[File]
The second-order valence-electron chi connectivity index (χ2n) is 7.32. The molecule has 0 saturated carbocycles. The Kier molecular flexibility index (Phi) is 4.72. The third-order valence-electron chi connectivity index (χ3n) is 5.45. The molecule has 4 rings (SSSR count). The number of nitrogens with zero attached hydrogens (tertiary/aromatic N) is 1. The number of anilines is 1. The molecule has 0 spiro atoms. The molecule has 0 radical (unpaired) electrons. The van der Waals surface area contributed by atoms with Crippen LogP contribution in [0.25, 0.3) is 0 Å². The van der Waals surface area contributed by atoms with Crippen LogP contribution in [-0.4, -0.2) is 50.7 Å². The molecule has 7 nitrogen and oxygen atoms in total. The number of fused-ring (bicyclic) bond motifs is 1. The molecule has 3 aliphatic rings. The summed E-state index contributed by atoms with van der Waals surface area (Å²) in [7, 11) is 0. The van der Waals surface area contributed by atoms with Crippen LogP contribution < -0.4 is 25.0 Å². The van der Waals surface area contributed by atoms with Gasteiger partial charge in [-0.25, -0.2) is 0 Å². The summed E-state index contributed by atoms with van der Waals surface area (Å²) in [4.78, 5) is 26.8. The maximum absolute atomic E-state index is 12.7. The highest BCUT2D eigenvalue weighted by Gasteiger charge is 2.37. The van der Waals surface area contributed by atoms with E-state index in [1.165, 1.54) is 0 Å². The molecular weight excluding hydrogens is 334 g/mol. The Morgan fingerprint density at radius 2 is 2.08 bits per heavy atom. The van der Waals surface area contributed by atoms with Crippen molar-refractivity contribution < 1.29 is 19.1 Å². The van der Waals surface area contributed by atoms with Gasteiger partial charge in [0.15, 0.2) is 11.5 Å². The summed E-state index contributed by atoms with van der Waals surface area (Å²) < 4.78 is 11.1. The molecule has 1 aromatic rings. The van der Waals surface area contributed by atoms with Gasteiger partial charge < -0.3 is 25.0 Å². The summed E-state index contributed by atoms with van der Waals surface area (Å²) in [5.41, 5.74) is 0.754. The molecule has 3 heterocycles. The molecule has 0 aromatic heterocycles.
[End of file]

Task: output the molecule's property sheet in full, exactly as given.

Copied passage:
The second-order valence-electron chi connectivity index (χ2n) is 7.32. The molecule has 0 saturated carbocycles. The Kier molecular flexibility index (Phi) is 4.72. The third-order valence-electron chi connectivity index (χ3n) is 5.45. The molecule has 4 rings (SSSR count). The number of nitrogens with zero attached hydrogens (tertiary/aromatic N) is 1. The number of anilines is 1. The molecule has 0 spiro atoms. The molecule has 0 radical (unpaired) electrons. The van der Waals surface area contributed by atoms with Crippen LogP contribution in [0.25, 0.3) is 0 Å². The van der Waals surface area contributed by atoms with Crippen LogP contribution in [-0.4, -0.2) is 50.7 Å². The molecule has 7 nitrogen and oxygen atoms in total. The number of fused-ring (bicyclic) bond motifs is 1. The molecule has 3 aliphatic rings. The summed E-state index contributed by atoms with van der Waals surface area (Å²) in [7, 11) is 0. The van der Waals surface area contributed by atoms with Crippen LogP contribution < -0.4 is 25.0 Å². The van der Waals surface area contributed by atoms with Gasteiger partial charge in [-0.25, -0.2) is 0 Å². The summed E-state index contributed by atoms with van der Waals surface area (Å²) in [4.78, 5) is 26.8. The maximum absolute atomic E-state index is 12.7. The highest BCUT2D eigenvalue weighted by Gasteiger charge is 2.37. The van der Waals surface area contributed by atoms with E-state index in [1.165, 1.54) is 0 Å². The molecular weight excluding hydrogens is 334 g/mol. The Morgan fingerprint density at radius 2 is 2.08 bits per heavy atom. The van der Waals surface area contributed by atoms with Crippen molar-refractivity contribution < 1.29 is 19.1 Å². The van der Waals surface area contributed by atoms with Gasteiger partial charge in [0.15, 0.2) is 11.5 Å². The summed E-state index contributed by atoms with van der Waals surface area (Å²) < 4.78 is 11.1. The molecule has 1 aromatic rings. The van der Waals surface area contributed by atoms with Gasteiger partial charge < -0.3 is 25.0 Å². The summed E-state index contributed by atoms with van der Waals surface area (Å²) in [5.41, 5.74) is 0.754. The molecule has 3 heterocycles. The molecule has 0 aromatic heterocycles.